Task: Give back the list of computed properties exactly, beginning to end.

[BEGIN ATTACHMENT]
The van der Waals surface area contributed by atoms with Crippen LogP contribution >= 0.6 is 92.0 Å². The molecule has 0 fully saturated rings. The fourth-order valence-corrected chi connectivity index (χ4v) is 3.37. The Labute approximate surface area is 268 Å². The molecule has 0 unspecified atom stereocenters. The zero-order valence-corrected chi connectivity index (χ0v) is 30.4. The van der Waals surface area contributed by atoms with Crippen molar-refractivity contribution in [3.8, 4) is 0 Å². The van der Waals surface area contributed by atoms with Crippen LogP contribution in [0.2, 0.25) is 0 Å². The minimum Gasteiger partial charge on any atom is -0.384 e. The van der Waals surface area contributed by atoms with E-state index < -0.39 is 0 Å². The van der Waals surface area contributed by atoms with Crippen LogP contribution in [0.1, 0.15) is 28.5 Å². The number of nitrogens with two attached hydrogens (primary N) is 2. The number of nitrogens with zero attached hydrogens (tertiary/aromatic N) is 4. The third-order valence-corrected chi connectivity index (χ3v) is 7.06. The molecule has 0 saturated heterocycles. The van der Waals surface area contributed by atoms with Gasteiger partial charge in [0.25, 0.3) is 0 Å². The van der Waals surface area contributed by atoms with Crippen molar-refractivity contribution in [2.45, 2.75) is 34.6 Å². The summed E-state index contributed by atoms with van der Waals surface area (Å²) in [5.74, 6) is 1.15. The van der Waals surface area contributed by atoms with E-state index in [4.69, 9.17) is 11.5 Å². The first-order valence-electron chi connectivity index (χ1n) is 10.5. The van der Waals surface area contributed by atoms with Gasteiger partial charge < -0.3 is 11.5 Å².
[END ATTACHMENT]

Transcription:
The van der Waals surface area contributed by atoms with Crippen LogP contribution >= 0.6 is 92.0 Å². The molecule has 0 fully saturated rings. The fourth-order valence-corrected chi connectivity index (χ4v) is 3.37. The Labute approximate surface area is 268 Å². The molecule has 0 unspecified atom stereocenters. The zero-order valence-corrected chi connectivity index (χ0v) is 30.4. The van der Waals surface area contributed by atoms with Crippen molar-refractivity contribution in [3.8, 4) is 0 Å². The van der Waals surface area contributed by atoms with Crippen LogP contribution in [0.2, 0.25) is 0 Å². The minimum Gasteiger partial charge on any atom is -0.384 e. The van der Waals surface area contributed by atoms with E-state index < -0.39 is 0 Å². The van der Waals surface area contributed by atoms with Crippen LogP contribution in [0.1, 0.15) is 28.5 Å². The number of nitrogens with two attached hydrogens (primary N) is 2. The number of nitrogens with zero attached hydrogens (tertiary/aromatic N) is 4. The third-order valence-corrected chi connectivity index (χ3v) is 7.06. The molecule has 0 saturated heterocycles. The van der Waals surface area contributed by atoms with Gasteiger partial charge in [0.25, 0.3) is 0 Å². The van der Waals surface area contributed by atoms with Crippen molar-refractivity contribution in [2.45, 2.75) is 34.6 Å². The summed E-state index contributed by atoms with van der Waals surface area (Å²) in [5.74, 6) is 1.15. The van der Waals surface area contributed by atoms with E-state index in [4.69, 9.17) is 11.5 Å². The first-order valence-electron chi connectivity index (χ1n) is 10.5. The van der Waals surface area contributed by atoms with Gasteiger partial charge < -0.3 is 11.5 Å².